Despite Commodities Boom Years, Mongolia Still Faces Capacity Gap

Commentary | February 03, 2016

Speaking to World Politics Review, Jonathan Miller, EWI's China, East Asia and United States fellow, discusses Mongolia's challenges amid the current commodities slump and calls for diversification of their economy.

As a commodities-exporting country deeply linked to the Chinese market, Mongolia faces heightened risks from the current commodities slump and China’s economic slowdown. In an email interview, Jonathan Berkshire Miller, director of the Council on International Policy, discusses the impact of the commodities slump on Mongolia.

WPR: How important are commodities for Mongolia’s economy, and what effect have falling commodities prices had on public spending and, by consequence, political stability?
Jonathan Berkshire Miller: Commodities, and their prices, remain a critical valve for the Mongolian economy. After years of soaring economic growth, the Mongolian economy has precipitously cooled over the few past years with a sharp decline in GDP growth and a looming deficit of foreign direct investment (FDI). Indeed, Ulaanbaatar remains heavily dependent on the mining sector for its economic fortunes, which have been battered over the past three years due to the sinking price of coal as global supply outpaced demand. But while the demand for coal is once again slated to surpass supply in the coming years, Mongolia’s FDI numbers remain low. The fall in prices has impacted public spending on critical infrastructure and filling crucial capacity gaps.

In addition to these issues, the government is also struggling, under the brunt of decreased revenue, to keep up a steady flow of fuel subsidies to offset the cost of energy. Energy costs have an effect more broadly, but it is especially acute toward businesses and large consumers of energy in Mongolia. That said, the last budget, approved in November 2015, for the most part did not touch fuel subsidies and social welfare benefits. Going forward, however, it will be difficult for Ulaanbataar to maintain this position if growth continues to be limited. 

WPR: How effectively did Mongolia use the revenue windfalls of the commodities boom to develop infrastructure and address poverty and social welfare issues?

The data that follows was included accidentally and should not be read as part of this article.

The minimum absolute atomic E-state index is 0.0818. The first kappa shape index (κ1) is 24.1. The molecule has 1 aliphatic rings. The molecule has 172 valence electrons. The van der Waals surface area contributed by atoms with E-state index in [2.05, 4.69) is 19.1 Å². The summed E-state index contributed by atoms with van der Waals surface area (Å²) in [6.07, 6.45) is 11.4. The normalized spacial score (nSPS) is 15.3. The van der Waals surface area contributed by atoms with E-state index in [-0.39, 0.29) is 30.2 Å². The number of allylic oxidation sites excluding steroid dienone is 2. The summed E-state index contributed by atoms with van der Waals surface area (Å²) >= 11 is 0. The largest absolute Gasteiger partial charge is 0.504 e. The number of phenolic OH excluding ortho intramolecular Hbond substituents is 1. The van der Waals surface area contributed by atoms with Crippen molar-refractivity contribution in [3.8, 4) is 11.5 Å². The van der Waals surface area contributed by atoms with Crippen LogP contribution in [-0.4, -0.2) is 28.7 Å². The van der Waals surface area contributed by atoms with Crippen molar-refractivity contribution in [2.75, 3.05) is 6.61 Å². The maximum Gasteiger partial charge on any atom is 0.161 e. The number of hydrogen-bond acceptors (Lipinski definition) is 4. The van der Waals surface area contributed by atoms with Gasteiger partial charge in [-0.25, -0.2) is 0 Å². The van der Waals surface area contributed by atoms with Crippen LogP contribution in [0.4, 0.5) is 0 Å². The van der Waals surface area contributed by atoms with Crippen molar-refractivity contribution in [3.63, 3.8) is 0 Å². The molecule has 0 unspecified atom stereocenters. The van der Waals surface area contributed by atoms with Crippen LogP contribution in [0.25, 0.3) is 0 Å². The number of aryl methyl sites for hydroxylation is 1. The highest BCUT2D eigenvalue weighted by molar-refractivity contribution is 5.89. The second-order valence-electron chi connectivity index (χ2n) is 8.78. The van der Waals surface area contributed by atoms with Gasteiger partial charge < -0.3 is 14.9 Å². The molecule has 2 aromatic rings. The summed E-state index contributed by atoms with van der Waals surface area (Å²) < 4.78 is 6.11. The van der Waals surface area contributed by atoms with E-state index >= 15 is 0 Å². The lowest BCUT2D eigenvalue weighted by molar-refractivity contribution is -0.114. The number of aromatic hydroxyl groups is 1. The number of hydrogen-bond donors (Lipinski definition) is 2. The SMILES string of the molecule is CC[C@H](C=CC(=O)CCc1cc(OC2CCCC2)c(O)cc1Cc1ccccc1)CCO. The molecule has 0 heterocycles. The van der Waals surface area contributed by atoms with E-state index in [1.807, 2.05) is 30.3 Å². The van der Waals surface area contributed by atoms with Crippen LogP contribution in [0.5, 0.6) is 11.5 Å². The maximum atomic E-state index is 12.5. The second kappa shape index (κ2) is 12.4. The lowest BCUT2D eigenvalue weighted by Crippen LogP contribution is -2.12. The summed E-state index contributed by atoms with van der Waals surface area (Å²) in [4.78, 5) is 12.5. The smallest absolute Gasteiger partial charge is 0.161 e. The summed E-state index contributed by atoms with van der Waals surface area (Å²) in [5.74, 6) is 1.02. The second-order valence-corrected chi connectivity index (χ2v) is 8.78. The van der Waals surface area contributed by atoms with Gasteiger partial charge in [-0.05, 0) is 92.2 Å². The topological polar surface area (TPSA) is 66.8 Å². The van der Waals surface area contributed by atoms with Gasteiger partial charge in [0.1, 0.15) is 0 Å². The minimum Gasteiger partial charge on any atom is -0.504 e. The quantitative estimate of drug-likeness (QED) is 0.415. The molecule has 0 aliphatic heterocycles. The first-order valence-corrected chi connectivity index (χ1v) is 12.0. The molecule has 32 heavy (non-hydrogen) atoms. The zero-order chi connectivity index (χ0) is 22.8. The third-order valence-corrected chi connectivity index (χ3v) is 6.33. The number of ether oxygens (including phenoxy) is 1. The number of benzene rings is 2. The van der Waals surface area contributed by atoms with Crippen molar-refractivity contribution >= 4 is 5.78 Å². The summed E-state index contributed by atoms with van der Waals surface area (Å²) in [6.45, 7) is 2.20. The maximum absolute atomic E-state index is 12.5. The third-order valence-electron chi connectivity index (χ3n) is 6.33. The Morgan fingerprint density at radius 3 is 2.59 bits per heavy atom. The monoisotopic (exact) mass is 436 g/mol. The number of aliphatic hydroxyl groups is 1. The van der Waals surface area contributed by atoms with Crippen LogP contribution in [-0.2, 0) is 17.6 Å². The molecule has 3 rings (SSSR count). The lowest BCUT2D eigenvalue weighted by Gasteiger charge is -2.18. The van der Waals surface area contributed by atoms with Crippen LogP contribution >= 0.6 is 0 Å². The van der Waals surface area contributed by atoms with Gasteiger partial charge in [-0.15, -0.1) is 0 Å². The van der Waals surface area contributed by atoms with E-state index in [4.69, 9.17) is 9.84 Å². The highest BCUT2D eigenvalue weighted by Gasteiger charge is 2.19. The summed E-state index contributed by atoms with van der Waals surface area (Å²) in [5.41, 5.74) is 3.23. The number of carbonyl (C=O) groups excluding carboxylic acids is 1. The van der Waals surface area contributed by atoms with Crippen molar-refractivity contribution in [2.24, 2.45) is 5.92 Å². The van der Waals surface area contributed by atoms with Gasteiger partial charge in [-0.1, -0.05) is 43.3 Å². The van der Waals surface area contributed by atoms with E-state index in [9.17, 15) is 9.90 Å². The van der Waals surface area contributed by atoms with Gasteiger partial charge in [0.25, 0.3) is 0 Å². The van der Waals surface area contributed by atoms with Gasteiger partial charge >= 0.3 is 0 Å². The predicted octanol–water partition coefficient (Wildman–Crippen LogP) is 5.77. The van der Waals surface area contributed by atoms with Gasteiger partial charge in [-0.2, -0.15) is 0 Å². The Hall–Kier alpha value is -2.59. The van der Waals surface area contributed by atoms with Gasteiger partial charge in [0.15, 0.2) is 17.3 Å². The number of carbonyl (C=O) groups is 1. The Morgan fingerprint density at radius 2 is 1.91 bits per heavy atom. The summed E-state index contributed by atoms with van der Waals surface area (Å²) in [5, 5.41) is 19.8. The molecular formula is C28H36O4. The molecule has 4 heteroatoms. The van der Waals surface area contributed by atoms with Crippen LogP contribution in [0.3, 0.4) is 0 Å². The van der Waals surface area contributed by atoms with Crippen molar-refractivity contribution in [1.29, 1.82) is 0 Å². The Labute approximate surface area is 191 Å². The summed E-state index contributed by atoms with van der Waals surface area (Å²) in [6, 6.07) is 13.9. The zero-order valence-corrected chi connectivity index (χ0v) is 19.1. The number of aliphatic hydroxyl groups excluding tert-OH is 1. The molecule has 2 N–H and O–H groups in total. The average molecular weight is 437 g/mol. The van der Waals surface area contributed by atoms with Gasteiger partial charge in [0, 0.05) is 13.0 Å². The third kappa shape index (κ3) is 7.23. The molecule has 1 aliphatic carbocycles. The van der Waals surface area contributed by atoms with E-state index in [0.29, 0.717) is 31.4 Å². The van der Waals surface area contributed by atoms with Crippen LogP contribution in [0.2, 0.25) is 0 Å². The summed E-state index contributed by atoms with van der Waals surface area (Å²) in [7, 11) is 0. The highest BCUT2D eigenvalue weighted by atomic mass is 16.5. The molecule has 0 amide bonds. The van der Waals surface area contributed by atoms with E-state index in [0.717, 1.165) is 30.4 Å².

Miller: During its boom years, Mongolia did take significant efforts to develop its infrastructure, especially in the “key need” areas such as energy, water, transportation and telecommunications. The problem is that the need and capacity gap is so large that these efforts, spearheaded by both the private and public sector, remain insufficient. Infrastructure capacity remains poor in Mongolia, and while there have been improvements, universal access to water and especially electricity remains a distant goal. In addition to the lack of potable water supply, there are also major infrastructure issues with regard to access of adequate sewage collection and waste disposal. Ulaanbaatar similarly lacks the necessary infrastructure on railways and roads, critical for the transit of goods. The problem of transportation infrastructure needs to be addressed in order to facilitate commodity trade between Mongolia and its two neighbors, China and Russia. 

On social welfare issues, the government has a well-established system, but it has underperformed due to a poor targeting strategy. According to the World Bank’s most recent report, the poorest 20 percent of people in Mongolia received 34 percent of total social welfare transfers, while approximately 30 percent of the benefits were received by the richest two quintiles. This standard lags behind other countries in Central Asia and Europe. ?

WPR: What steps has Mongolia taken to diversify its economy, and how effective have they been?
Miller: Diversification of the Mongolian economy is desperately needed in order to reduce its exposure to commodity price shocks. While it will be impossible to eliminate this exposure, lessening the blow is achievable with more diversification. Right now, Mongolia remains highly vulnerable due to its export dependence. Mining continues to dominate the export sector and represents a large share of the Mongolian GDP. The government has been looking at diversifying and recognizes the need to skirt the “resource curse.” Some targeted areas have been effective, especially in sectors such as agriculture and tourism, which account for a combined 25 percent of Mongolia’s GDP. Ulaanbaatar should focus even more efforts on boosting tourism, especially as an eco-tourism location. On agriculture, there is a need for new capacity on biotechnology as well as for learning best practices from international companies. Diversification of its energy supply is another area of interest, with the question of potentially looking at nuclear power in the future.

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